Charlene Jeffs, whose estranged brother-in-law Warren ran the church, was attempting to get custody of her children from her husband Lyle when she described the practice during which one or multiple men are selected to have sex with a woman to get her pregnant.

    The woman's husband meanwhile must sit in the room while this man or men have sex with his wife, holding her hand the entire time.

    'A seed bearer is an elect man of a worthy bloodline chosen by the Priesthood to impregnate the FLDS woman,' wrote Jeffs in her petition which was obtained by The Salt Lake Tribune.

    'FLDS men are no longer permitted to have children with their multiple wives. That privilege belongs to the seed bearer alone.

    'It is the husband's responsibility to hold the hands of their wives while the seed bearer "spreads his seed."

    'In layman terms, the husband is required to sit in the room while the chosen seed bearer, or a couple of them, rape his wife or wives.'

    Soon after this document was filed Lyle agreed to share custody with Charlene with the children living with their mother according to CNN.

    Sam Brower, a private investigator who has been following the FLDS closely for 10 years now and wrote the book Prophet's Prey about the church, claims he has spoken to multiple people who support Charlene's claims of 'seed bearers.'

    'It's ritualistic procreation, performed on a ritualistic bed-slash-altar,' said Brower.

    Even more shocking however is the claim made by Brower that husbands and wives are only allowed to touch when the wife is being impregnated by the 'seed bearer' or 'bearers,' and that any touching outside that is viewed as adultery - even a handshake.

    'I'm 100 percent satisfied as a private investigator that it exists,' said Brower of the practice.

    Children in the church meanwhile can be moved between families and parents as officials see fit according to Charlene.

    'In the FLDS Church, children belong to the Priesthood and can be transferred to different mothers or different parents all together upon an order from the Priesthood,' she said in her petition.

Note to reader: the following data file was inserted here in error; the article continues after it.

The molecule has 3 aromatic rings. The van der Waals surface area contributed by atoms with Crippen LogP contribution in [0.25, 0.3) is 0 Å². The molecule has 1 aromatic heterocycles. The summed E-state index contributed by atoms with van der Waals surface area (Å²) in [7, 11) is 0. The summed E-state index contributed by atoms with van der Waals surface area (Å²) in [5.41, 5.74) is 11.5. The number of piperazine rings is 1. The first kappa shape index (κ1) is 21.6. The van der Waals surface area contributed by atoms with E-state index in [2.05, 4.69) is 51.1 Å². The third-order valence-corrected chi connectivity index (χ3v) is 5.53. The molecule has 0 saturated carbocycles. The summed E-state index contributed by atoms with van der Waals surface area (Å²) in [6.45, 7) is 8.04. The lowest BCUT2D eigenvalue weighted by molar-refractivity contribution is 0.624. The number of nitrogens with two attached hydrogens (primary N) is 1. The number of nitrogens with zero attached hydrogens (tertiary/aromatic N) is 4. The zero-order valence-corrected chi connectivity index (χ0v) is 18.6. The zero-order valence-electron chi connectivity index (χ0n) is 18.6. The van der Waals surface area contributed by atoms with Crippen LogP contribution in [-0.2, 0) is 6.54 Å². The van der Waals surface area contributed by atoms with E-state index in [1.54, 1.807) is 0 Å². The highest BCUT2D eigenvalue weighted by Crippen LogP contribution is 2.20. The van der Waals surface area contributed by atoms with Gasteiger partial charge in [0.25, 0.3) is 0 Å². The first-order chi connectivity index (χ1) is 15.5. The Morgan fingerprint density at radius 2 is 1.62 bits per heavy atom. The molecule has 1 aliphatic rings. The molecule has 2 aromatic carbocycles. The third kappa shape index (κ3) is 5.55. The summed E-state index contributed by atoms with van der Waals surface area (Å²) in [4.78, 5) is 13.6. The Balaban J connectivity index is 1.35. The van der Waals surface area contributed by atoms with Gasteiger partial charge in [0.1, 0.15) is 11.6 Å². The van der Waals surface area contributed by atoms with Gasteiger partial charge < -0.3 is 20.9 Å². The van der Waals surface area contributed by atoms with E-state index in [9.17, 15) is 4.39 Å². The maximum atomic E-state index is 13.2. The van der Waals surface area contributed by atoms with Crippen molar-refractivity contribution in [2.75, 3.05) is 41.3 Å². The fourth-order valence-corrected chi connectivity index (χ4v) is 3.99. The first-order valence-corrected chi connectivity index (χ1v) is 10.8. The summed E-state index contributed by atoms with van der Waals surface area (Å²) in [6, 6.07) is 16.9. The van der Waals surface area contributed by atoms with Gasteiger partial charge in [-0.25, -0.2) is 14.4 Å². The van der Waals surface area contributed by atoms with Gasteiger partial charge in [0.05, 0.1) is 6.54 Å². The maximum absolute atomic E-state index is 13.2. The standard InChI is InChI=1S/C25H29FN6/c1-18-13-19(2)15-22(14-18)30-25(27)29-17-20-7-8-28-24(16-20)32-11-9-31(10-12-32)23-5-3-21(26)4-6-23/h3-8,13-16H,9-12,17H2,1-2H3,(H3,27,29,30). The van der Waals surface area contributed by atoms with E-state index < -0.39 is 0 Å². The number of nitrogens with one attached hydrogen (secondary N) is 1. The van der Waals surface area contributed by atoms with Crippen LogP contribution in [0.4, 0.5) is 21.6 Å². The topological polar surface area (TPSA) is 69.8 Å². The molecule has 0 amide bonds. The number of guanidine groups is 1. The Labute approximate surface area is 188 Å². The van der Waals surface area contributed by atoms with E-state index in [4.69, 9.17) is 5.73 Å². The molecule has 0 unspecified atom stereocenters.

This treatment, combined with the idea of her 14-year-old daughter being forced to get pregnant by 'seed bearers' is why why Charlene filed for custody.

    Her former husband Lyle continues to run the church while his brother Warren is behind bars, though Warren is still considered the prophet.


    This is what these western Christians do in their church cults and yet they try to accuse Muslims of oppressing Muslim women, including rape.

  4. #64
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    Christian leader explains why children must go hungry so the church can have money

    by Sarah K. Burris - 03 Apr 2017
    The Church of Jesus Christ of Latter-day Saints needs their members to give their 10 percent tithing money to the church so much that they don't care if your children go hungry.

    Patheos noticed that over the weekend at the Mormon's biannual General Conference elder Valeri V. Cordón gave a speech demanding the church's money. He explained that as a child he worked in his father's factory during school vacations.

    "The first question my father always asked after I received my salary was, 'What are you going to do with your money?'" he recalled. "I know the answer and responded, 'Pay my tithing and save for my mission.'"

    His father asked him the same question each time but he clarified that he had already learned the lesson because his father couldn't buy food for him after a civil war in Guatemala.
    He went hungry often times because his parents had to pay the church.

    "One day, during those difficult times,
    I heard my parents discussing whether they should pay tithing or buy food for the children," he told the audience. "On Sunday, I followed my father to see what he was going to do. After our Church meetings, I saw him take an envelope and put his tithing in it. That was only part of the lesson. The question that remained for me was: what we were going to eat!"

    Jesus Christ spoke frequently about the church caring for the poor. "Blessed are you who are poor, for yours is the kingdom of God," Christ said in Luke 6:20-21. Earlier in Luke, Christ is quoted telling his followers, "The Spirit of the Lord is upon me because he has anointed me to bring good news to the poor. He has sent me to proclaim release to the captives and recovery of sight to the blind, to let the oppressed go free, to proclaim the year of the Lord's favor."

    Reports indicate theMormon church earns $7 billion each year from the required tithing. No person can become a member of the Mormon church without agreeing to pay the required 10 percent tithing.

    Watch his full speech: https://safeshare.tv/x/bmKOT0FQo-g

  5. #65
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    Default Why White Evangelicalism Is So Cruel

    The article removed from Forbes, “Why White Evangelicalism Is So Cruel”

    The article removed from Forbes, “Why White Evangelicalism Is So Cruel”

    **This was originally posted to Forbes on Sunday, Mar 11. Forbes took it down today. This is the explanation I received from the editor. Here is the original article in full: